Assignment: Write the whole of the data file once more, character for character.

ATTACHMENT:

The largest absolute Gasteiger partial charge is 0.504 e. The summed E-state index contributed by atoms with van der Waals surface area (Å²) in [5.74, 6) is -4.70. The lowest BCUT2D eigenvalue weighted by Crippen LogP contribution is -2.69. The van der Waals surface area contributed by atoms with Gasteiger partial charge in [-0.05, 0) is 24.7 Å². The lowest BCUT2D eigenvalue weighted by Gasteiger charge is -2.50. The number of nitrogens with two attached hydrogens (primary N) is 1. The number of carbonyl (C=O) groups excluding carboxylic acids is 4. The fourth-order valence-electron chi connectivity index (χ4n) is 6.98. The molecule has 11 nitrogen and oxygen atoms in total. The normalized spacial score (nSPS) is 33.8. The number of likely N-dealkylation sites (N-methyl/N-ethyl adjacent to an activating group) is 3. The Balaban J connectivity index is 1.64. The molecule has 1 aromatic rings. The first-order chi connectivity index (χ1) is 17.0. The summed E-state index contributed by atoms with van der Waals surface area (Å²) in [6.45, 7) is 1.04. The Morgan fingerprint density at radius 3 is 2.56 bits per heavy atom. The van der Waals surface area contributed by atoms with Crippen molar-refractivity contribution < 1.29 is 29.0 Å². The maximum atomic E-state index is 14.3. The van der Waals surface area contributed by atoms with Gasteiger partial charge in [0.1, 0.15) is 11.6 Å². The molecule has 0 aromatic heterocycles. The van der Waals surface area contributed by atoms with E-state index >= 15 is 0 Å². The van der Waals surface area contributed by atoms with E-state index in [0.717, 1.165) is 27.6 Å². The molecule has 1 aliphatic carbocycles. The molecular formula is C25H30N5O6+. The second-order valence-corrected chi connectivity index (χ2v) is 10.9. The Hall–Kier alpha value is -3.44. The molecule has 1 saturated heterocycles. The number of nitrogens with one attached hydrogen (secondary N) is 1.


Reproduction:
The largest absolute Gasteiger partial charge is 0.504 e. The summed E-state index contributed by atoms with van der Waals surface area (Å²) in [5.74, 6) is -4.70. The lowest BCUT2D eigenvalue weighted by Crippen LogP contribution is -2.69. The van der Waals surface area contributed by atoms with Gasteiger partial charge in [-0.05, 0) is 24.7 Å². The lowest BCUT2D eigenvalue weighted by Gasteiger charge is -2.50. The number of nitrogens with two attached hydrogens (primary N) is 1. The number of carbonyl (C=O) groups excluding carboxylic acids is 4. The fourth-order valence-electron chi connectivity index (χ4n) is 6.98. The molecule has 11 nitrogen and oxygen atoms in total. The normalized spacial score (nSPS) is 33.8. The number of likely N-dealkylation sites (N-methyl/N-ethyl adjacent to an activating group) is 3. The Balaban J connectivity index is 1.64. The molecule has 1 aromatic rings. The first-order chi connectivity index (χ1) is 17.0. The summed E-state index contributed by atoms with van der Waals surface area (Å²) in [6.45, 7) is 1.04. The Morgan fingerprint density at radius 3 is 2.56 bits per heavy atom. The van der Waals surface area contributed by atoms with Crippen molar-refractivity contribution < 1.29 is 29.0 Å². The maximum atomic E-state index is 14.3. The van der Waals surface area contributed by atoms with Gasteiger partial charge in [0.1, 0.15) is 11.6 Å². The molecule has 0 aromatic heterocycles. The van der Waals surface area contributed by atoms with E-state index >= 15 is 0 Å². The van der Waals surface area contributed by atoms with E-state index in [0.717, 1.165) is 27.6 Å². The molecule has 1 aliphatic carbocycles. The molecular formula is C25H30N5O6+. The second-order valence-corrected chi connectivity index (χ2v) is 10.9. The Hall–Kier alpha value is -3.44. The molecule has 1 saturated heterocycles. The number of nitrogens with one attached hydrogen (secondary N) is 1.